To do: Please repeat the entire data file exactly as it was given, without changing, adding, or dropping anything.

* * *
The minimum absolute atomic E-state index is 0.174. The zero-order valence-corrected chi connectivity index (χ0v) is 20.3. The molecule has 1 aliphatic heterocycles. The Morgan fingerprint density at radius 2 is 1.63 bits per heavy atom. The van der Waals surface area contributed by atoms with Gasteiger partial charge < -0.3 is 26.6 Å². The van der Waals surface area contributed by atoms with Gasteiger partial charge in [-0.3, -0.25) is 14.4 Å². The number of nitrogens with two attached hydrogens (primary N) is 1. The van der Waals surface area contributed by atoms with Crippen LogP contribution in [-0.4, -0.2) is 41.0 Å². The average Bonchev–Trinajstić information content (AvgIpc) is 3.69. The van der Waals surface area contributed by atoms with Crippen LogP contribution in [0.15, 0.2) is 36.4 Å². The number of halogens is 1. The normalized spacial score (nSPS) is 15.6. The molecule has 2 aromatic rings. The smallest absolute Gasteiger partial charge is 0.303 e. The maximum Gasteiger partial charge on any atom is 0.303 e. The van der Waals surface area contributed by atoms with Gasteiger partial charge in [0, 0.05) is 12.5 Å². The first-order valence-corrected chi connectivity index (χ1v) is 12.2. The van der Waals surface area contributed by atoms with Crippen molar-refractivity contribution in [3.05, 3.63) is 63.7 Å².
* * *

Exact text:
The minimum absolute atomic E-state index is 0.174. The zero-order valence-corrected chi connectivity index (χ0v) is 20.3. The molecule has 1 aliphatic heterocycles. The Morgan fingerprint density at radius 2 is 1.63 bits per heavy atom. The van der Waals surface area contributed by atoms with Gasteiger partial charge < -0.3 is 26.6 Å². The van der Waals surface area contributed by atoms with Gasteiger partial charge in [-0.3, -0.25) is 14.4 Å². The number of nitrogens with two attached hydrogens (primary N) is 1. The van der Waals surface area contributed by atoms with Crippen LogP contribution in [-0.4, -0.2) is 41.0 Å². The average Bonchev–Trinajstić information content (AvgIpc) is 3.69. The van der Waals surface area contributed by atoms with Crippen LogP contribution in [0.15, 0.2) is 36.4 Å². The number of halogens is 1. The normalized spacial score (nSPS) is 15.6. The molecule has 2 aromatic rings. The smallest absolute Gasteiger partial charge is 0.303 e. The maximum Gasteiger partial charge on any atom is 0.303 e. The van der Waals surface area contributed by atoms with Gasteiger partial charge in [0, 0.05) is 12.5 Å². The first-order valence-corrected chi connectivity index (χ1v) is 12.2. The van der Waals surface area contributed by atoms with Crippen molar-refractivity contribution in [3.05, 3.63) is 63.7 Å².